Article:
If Elon Musk’s Twitter is All About Free Speech Then What About its Second Biggest Investor?
Mark Frary and Nik Williams look at the perilous position of Saudi Arabia’s 25 million Twitter users, who face imprisonment or even execution for speaking out on social media
For all that Elon Musk talks about his belief in free speech, he has chosen some “interesting” bedfellows when it comes to his $44 billion acquisition of the social media platform Twitter.
When Twitter announced the proposed acquisition, Musk said: “Free speech is the bedrock of a functioning democracy, and Twitter is the digital town square where matters vital to the future of humanity are debated.”
On the platform, Musk has described himself as a “free speech absolutist”, posting that he would not remove access to Russian news sources through his satellite internet company Starlink “except at gunpoint”.
Clarifying his position shortly afterwards, Musk tweeted, “By ‘free speech’, I simply mean that which matches the law. I am against censorship that goes far beyond the law. If people want less free speech, they will ask government to pass laws to that effect. Therefore, going beyond the law is contrary to the will of the people.” What this would mean in reality is hard to pin down. In another instance, Musk stated that “if there are tweets that are wrong and bad, those should be either deleted or made invisible”. He does not define what ‘bad’ tweets are.
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But moving away from Musk, let’s take a look at Twitter’s second biggest investor, the Saudi billionaire and member of the country’s royal family Prince Al Waleed bin Talal Al Saud.
On 26 October, a filing with the US Securities and Exchange Commission showed that the prince, his investment company Kingdom Holding Company (of which he owns 95 per cent of the shares) and Musk had entered into an agreement to remain as Twitter’s second largest investor, with a stake of around 4.6 per cent.
Prince Alwaleed and Kingdom made their first investment in Twitter in 2011, five years after the launch of the company. A small stake was bought for $300 million. In 2015, the same year that Jack Dorsey was named as CEO, the prince and his investment company doubled their stake in the company to 5.2 per cent.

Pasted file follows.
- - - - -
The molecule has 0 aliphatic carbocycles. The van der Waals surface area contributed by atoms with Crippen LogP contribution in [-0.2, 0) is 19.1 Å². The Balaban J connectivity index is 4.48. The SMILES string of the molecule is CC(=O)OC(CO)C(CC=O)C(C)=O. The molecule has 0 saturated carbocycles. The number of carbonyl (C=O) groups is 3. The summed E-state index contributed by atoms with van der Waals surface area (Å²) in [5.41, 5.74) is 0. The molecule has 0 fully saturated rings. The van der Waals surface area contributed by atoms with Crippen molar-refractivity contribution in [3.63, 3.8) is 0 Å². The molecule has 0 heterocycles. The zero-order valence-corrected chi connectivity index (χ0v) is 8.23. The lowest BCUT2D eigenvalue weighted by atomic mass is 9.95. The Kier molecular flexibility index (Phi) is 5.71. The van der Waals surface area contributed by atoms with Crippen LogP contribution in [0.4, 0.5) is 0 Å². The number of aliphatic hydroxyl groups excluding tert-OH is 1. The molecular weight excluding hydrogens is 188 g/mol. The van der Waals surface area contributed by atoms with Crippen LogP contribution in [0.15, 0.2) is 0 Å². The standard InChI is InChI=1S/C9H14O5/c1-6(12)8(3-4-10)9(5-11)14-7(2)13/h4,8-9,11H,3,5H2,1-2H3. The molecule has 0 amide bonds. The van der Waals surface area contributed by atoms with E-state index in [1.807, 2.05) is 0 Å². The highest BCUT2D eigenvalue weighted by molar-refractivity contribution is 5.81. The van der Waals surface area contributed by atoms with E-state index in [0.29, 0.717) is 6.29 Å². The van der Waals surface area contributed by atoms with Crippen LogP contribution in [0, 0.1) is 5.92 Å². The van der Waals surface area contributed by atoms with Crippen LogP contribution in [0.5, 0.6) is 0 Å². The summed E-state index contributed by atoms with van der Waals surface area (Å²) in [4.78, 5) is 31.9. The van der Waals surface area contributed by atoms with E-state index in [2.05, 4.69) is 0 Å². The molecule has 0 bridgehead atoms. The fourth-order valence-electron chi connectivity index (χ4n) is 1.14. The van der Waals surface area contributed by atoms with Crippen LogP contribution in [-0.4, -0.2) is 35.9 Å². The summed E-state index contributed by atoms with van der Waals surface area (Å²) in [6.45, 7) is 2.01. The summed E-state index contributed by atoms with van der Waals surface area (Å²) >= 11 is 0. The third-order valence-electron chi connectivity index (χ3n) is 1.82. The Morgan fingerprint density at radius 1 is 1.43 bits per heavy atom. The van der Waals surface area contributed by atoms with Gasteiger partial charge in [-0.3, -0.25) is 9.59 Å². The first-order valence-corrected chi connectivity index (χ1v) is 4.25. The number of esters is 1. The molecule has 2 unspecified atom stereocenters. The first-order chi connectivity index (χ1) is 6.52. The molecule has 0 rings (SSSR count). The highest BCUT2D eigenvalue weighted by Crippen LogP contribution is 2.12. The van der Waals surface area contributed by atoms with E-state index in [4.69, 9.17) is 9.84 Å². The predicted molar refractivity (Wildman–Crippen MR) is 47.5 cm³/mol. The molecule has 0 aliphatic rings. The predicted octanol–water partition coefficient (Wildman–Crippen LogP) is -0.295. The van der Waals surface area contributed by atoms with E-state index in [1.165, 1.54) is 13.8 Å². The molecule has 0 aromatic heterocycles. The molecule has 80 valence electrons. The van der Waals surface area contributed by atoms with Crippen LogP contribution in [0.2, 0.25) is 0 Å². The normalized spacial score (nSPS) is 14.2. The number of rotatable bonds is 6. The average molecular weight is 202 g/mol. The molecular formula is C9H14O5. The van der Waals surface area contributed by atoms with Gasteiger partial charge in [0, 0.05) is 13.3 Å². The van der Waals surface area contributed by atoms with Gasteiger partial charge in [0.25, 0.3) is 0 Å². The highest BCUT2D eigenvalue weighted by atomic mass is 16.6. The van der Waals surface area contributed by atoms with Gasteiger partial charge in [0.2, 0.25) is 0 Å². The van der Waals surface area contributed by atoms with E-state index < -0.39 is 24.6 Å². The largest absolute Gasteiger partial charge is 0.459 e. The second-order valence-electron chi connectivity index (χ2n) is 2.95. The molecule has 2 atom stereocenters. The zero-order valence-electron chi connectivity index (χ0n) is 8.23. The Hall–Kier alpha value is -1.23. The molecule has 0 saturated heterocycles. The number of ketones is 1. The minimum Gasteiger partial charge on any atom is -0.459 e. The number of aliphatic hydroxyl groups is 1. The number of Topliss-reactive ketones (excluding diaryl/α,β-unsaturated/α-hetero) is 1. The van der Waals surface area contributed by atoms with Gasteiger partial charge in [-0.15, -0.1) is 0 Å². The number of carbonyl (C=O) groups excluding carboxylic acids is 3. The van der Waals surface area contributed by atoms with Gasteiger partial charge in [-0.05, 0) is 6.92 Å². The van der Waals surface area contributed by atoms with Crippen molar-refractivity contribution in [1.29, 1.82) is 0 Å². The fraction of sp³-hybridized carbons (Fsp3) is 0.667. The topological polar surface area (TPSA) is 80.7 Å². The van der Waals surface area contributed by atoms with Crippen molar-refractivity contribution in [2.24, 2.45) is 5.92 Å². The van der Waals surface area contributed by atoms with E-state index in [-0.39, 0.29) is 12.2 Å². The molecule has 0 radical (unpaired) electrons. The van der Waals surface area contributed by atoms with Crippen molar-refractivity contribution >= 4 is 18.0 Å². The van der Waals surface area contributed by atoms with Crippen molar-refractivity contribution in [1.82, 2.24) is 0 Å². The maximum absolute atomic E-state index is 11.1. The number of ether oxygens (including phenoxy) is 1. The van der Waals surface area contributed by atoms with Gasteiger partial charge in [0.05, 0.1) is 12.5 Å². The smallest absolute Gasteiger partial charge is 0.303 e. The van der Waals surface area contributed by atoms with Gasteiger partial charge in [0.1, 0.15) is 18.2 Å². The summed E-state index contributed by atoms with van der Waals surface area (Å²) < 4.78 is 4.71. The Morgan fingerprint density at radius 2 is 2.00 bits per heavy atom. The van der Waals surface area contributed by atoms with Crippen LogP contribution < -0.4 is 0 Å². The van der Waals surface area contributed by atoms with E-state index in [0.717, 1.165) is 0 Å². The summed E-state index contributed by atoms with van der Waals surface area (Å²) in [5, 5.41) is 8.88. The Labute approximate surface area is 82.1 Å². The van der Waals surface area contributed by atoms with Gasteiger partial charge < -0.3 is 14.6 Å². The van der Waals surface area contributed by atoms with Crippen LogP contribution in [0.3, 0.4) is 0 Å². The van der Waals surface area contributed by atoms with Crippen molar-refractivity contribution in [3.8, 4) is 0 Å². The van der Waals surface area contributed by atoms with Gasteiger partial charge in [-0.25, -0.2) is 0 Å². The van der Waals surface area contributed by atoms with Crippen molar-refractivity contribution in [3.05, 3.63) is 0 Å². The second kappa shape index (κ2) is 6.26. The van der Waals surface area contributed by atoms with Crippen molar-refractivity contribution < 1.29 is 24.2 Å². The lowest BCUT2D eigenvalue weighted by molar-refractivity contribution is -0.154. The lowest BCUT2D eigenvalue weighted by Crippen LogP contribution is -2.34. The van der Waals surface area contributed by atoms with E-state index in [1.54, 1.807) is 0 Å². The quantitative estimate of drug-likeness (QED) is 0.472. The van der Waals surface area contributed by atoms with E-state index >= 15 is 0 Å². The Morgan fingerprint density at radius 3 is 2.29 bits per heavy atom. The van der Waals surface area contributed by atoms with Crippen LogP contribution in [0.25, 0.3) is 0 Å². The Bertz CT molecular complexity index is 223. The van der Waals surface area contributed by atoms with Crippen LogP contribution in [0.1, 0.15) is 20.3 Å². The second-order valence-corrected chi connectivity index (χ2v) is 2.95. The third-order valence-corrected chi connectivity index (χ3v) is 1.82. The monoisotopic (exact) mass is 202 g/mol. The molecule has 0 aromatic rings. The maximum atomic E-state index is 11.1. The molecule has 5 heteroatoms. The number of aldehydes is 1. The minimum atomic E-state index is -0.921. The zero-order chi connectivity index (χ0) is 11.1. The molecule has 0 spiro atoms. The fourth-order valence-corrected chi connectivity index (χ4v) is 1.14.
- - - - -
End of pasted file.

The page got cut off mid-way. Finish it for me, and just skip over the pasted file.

When Musk made his desire to acquire Twitter public, the prince was quick to reject the offer, tweeting that “I don’t believe that the proposed offer by @elonmusk ($54.20) comes close to the intrinsic value of @Twitter given its growth prospects.”
Musk responded with his own tweet asking: “What are the Kingdom’s views on journalistic freedom of speech?”
A very good point and one which has not been resolved.
According to Global Media Insight, there are 25 million Twitter users in Saudi, around 71% of the country’s population. Despite this widespread usage, Saudis using Twitter face enormous peril if they choose to tweet something that their rulers disagree with.
Take the case of Salma al-Shehab, a 34-year-old Saudi national and mother to two children.
Salma was a student at the University of Leeds working towards a PhD in dental hygiene but was arrested while on a holiday home to Saudi Arabia in January last year. She was detained arbitrarily for nearly a year before being sentenced to six years in prison by the country’s notorious Specialized Criminal Court (SCC) which uses cybercrime to clamp down on free expression both online and off.
The SCC was established in 2008 to try those suspected of acts of terrorism but has since seen its remit widened to cover cases relating to cybercrime and is now frequently used to try those who express opinions on social media platforms which are at odds with the views of the country’s rulers.
Salma fell foul of Saudi Arabia’s crackdown on free expression online. She was initially sentenced to six years in prison for “spreading rumours online” and for supporting prisoners of conscience, including activist Loujain al-Hathloul who had been jailed for driving a car in the country in defiance of a ban on women drivers, by retweeting their tweets.
Salma appealed but shockingly the sentence was increased to 34 years with a 34-year ban on leaving Saudi tacked onto the end of her sentence.
The sentence is even longer than the maximum sentence suggested by the country’s anti-terror laws for activities such as supplying explosives or hijacking an aircraft and demonstrates the egregious and dangerous standard established both by the SCC and the Saudi regime to restrict free expression.